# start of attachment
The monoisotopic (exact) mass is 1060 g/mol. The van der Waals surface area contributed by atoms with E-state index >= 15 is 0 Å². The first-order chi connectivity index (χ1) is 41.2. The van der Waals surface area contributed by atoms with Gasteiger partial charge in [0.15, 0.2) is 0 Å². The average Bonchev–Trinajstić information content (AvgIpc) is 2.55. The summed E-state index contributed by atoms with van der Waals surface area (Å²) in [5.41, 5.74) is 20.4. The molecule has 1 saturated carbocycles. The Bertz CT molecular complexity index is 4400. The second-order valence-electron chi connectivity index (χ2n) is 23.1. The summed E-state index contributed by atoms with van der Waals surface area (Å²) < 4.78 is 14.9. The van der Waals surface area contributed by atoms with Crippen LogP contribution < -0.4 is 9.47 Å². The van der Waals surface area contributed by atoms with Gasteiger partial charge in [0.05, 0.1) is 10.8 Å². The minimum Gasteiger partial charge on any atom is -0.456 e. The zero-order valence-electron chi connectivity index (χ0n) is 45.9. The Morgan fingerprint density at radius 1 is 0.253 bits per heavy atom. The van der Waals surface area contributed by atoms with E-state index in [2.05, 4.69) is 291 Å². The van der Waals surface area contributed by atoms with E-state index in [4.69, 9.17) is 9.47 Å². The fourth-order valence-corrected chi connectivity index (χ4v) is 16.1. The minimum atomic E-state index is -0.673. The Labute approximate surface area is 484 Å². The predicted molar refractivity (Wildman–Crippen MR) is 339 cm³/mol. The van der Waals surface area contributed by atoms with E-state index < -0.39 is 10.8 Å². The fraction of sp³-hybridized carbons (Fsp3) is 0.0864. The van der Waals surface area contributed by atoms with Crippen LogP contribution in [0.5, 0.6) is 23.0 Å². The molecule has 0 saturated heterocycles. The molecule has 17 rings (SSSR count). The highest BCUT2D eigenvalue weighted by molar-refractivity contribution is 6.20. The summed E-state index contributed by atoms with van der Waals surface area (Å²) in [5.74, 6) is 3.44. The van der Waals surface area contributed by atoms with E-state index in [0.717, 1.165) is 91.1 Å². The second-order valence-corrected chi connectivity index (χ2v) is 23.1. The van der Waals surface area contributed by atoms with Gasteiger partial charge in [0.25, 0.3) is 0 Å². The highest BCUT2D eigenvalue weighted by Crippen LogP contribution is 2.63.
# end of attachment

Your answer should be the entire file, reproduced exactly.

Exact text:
The monoisotopic (exact) mass is 1060 g/mol. The van der Waals surface area contributed by atoms with E-state index >= 15 is 0 Å². The first-order chi connectivity index (χ1) is 41.2. The van der Waals surface area contributed by atoms with Gasteiger partial charge in [0.15, 0.2) is 0 Å². The average Bonchev–Trinajstić information content (AvgIpc) is 2.55. The summed E-state index contributed by atoms with van der Waals surface area (Å²) in [5.41, 5.74) is 20.4. The molecule has 1 saturated carbocycles. The Bertz CT molecular complexity index is 4400. The second-order valence-electron chi connectivity index (χ2n) is 23.1. The summed E-state index contributed by atoms with van der Waals surface area (Å²) < 4.78 is 14.9. The van der Waals surface area contributed by atoms with Crippen LogP contribution < -0.4 is 9.47 Å². The van der Waals surface area contributed by atoms with Gasteiger partial charge in [0.05, 0.1) is 10.8 Å². The minimum Gasteiger partial charge on any atom is -0.456 e. The zero-order valence-electron chi connectivity index (χ0n) is 45.9. The Morgan fingerprint density at radius 1 is 0.253 bits per heavy atom. The van der Waals surface area contributed by atoms with E-state index in [2.05, 4.69) is 291 Å². The van der Waals surface area contributed by atoms with E-state index in [4.69, 9.17) is 9.47 Å². The fourth-order valence-corrected chi connectivity index (χ4v) is 16.1. The minimum atomic E-state index is -0.673. The Labute approximate surface area is 484 Å². The predicted molar refractivity (Wildman–Crippen MR) is 339 cm³/mol. The van der Waals surface area contributed by atoms with E-state index < -0.39 is 10.8 Å². The fraction of sp³-hybridized carbons (Fsp3) is 0.0864. The van der Waals surface area contributed by atoms with Crippen LogP contribution in [0.5, 0.6) is 23.0 Å². The molecule has 0 saturated heterocycles. The molecule has 17 rings (SSSR count). The highest BCUT2D eigenvalue weighted by molar-refractivity contribution is 6.20. The summed E-state index contributed by atoms with van der Waals surface area (Å²) in [5.74, 6) is 3.44. The van der Waals surface area contributed by atoms with E-state index in [0.717, 1.165) is 91.1 Å². The second-order valence-corrected chi connectivity index (χ2v) is 23.1. The van der Waals surface area contributed by atoms with Gasteiger partial charge in [0.25, 0.3) is 0 Å². The highest BCUT2D eigenvalue weighted by Crippen LogP contribution is 2.63.